Python operators are symbols that represent computations like addition, subtraction, multiplication, and division. They can also be used to compare values and perform logical operations. Examples of Python Operators include arithmetic operators ( + , – , * , / ), comparison operators ( == , != , > , < , >= , <= ), assignment operators (=), logical operators (and, or, not) and bitwise operators (&, |, ~, ^, << >>).

In this chapter, you’ll learn the basic Python operators. All of them are important because you’ll be using them daily as a Cloud Automation Engineer. We’ll use real-life examples wherever possible.

## Table of contents

## What are operators in Python?

Operators are special symbols in Python that allows you to do arithmetic or logical operations.

The values that an operator acts on are called operands.

For example:

```
>> 1 + 5
6
```

In the example above:

`+`

is the operator that does the sum operation.`1`

and`5`

are the operands`6`

is the result/output of the operation

### Operator precedence

Operator precedence defines the order in which the interpreter processes operators. The following table summarizes the operator precedence in Python, from lowest to highest:

Operator precedence | Operator Category | Operator Example |
---|---|---|

1 | Logical | or |

2 | Logical | and |

3 | Logical | not |

4 | Relational | <,>,<=,>=,==,!= |

5 | Addition | +,- |

6 | Multiplication | *,/,//,% |

7 | Exponent/Power | ** |

Linke in complex mathematical expression, for example, multiplication takes precedence over addition and subtraction. Of course, you can use round brackets ( ) to control a specific operations order.

## Assignment operators

**Assignment Operators** in Python are used for assigning the value of the right operand to the left operand.

There are multiple different assignment operators available for you in Python.

Let’s take a look at the most commonly used ones.

### Simple assignment ( = )

The **simple assignment operator** assigns a value to a single or multiple variable(s).

Here are some examples:

```
>> x = 10
>> print(x)
10
>> x = y = z = 10
>> print(x)
10
>> print(y)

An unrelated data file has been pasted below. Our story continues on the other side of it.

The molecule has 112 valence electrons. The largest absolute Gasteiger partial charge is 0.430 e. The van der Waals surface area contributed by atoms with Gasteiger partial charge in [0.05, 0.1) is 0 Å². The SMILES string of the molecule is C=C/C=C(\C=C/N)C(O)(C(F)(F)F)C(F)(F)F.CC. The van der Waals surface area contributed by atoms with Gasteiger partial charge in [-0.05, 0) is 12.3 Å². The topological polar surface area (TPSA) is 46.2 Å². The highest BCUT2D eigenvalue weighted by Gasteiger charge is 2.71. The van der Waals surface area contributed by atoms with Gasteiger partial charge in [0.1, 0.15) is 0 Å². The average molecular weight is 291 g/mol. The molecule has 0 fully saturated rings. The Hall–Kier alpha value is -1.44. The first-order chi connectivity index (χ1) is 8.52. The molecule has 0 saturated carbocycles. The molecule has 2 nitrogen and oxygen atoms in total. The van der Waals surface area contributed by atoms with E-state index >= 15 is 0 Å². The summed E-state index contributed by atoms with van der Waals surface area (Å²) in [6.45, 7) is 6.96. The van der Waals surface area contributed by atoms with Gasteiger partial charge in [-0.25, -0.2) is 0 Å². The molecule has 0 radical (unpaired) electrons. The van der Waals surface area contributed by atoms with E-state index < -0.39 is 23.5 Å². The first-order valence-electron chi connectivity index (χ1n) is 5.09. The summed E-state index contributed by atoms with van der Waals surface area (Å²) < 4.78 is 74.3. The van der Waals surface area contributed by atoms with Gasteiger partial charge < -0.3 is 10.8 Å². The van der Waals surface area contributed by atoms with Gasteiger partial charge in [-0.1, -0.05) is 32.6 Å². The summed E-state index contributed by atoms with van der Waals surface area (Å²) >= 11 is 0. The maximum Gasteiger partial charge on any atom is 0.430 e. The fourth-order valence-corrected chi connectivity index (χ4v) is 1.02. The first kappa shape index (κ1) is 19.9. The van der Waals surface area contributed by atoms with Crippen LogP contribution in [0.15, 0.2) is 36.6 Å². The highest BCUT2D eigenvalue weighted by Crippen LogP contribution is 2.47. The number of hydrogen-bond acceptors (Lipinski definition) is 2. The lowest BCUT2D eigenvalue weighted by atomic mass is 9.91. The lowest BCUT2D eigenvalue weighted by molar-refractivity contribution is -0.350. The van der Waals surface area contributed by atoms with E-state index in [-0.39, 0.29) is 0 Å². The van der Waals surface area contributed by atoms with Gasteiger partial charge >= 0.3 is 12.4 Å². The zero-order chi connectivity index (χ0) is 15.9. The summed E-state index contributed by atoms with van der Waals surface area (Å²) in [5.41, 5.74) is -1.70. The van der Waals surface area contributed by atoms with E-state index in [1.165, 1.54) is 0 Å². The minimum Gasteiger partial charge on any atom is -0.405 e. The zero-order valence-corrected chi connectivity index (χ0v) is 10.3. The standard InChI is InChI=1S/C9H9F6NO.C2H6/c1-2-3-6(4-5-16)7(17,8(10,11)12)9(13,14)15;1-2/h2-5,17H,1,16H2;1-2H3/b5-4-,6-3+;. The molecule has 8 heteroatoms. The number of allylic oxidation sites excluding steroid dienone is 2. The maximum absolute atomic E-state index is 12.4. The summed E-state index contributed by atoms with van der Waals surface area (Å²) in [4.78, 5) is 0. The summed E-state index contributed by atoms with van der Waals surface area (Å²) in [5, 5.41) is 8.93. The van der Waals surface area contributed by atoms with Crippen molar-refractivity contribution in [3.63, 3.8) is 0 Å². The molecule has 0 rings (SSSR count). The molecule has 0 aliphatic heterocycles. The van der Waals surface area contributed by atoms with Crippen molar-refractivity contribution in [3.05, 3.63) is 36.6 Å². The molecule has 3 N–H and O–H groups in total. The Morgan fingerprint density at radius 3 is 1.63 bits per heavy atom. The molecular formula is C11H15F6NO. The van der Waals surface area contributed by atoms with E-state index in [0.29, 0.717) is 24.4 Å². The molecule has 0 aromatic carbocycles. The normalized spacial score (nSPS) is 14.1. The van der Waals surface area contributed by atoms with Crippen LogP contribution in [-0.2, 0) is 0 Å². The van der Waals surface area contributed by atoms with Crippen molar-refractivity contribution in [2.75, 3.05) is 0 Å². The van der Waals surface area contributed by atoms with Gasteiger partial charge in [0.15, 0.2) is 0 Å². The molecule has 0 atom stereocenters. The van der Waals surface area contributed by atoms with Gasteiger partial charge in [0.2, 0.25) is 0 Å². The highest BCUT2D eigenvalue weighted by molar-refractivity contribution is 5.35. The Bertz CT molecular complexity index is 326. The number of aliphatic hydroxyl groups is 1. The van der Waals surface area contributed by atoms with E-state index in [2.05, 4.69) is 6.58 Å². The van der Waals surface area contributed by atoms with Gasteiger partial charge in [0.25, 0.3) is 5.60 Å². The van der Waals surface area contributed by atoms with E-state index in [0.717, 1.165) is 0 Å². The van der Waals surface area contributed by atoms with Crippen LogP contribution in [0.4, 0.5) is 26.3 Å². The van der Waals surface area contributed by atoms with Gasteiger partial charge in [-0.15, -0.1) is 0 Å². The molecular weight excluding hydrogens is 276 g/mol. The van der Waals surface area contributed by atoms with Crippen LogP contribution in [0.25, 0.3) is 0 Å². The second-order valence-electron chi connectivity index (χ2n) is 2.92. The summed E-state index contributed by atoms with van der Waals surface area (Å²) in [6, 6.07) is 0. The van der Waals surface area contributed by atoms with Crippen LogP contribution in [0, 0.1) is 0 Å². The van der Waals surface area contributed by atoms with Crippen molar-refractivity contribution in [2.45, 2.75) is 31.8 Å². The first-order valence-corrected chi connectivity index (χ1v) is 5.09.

10
>> print(z)
10
>> x, y, z = 1, 2, 3
>> print(x)
1
>> print(y)
2
>> print(z)
3
```

Interpreter output at Cloud9 IDE:

Here’s a classic example showing how to swap variable values:

```
>> x = 0
>> y = 1
>> x, y = y, x
>> print(x)
1
>> print(y)
0
```

Interpreter output at Cloud9 IDE:

### Increment assignment ( += )

The **increment assignment operator** adds a value to the variable and assigns the result to the same variable.

```
>> x = 15
>> x += 2
>> print(x)
17
```

The alternative way of doing an increment assignment is to use its longer form:

```
>> x = 15
>> x = x + 2
>> print(x)
17
```

Both examples will produce completely the same results.

### Decrement assignment ( -= )

The **decrement assignment operator** subtracts a value from the variable and assigns the result to that variable.

```
>> x = 33
>> x -= 3
>> print(x)
30
# An alternative way of decrementing variable value
>> x = 33
>> x = x - 3
>> print(x)
30
```

Interpreter output at Cloud9 IDE:

### Multiplication assignment ( *= )

The **multiplication assignment operator** multiplies the variable by a value and assigns the result to that variable.

Here’s an explanation example:

```
>> x = 10
>> x *= 3
>> print(x)
30
# An alternative way of multiplying a variable value
>> x = 10
>> x = x * 3
>> print(x)
30
```

Interpreter output at Cloud9 IDE:

### Division assignment ( /= )

The **division assignment operator** divides the variable by a value and assigns the result to that variable.

Here’s an explanation example:

```
>> x = 10
>> x /= 2
>> print(x)
5.0
# An alternative way of dividing a variable value
>> x = 10
>> x = x / 2
>> print(x)
5.0
```

Interpreter output at Cloud9 IDE:

### Other operators

Similarly to increment, decrement, multiplication and division operators, Python supports:

- The power assignment operator (
`**=`

) - The modulus assignment operator (
`%=`

) - The floor division assignment (
`//=`

)

But those operators are rarely faced in cloud automation activities.

## Arithmetic operators

Arithmetic operators are used to perform mathematical operations like addition, subtraction, multiplication, etc.

### Addition ( + )

The **addition operator** returns the sum of two expressions.

For example:

```
>> 1 + 5
6
```

Interpreter output at Cloud9 IDE:

### Subtraction ( – )

The **subtraction operator** returns the difference of two expressions.

```
>> 2 - 3
-1
```

Interpreter output at Cloud9 IDE:

### Multiplication ( * )

The **multiplication operator** returns the product of two expressions.

```
# integer multiplication example
>> 2 * 5
10
# float multiplication example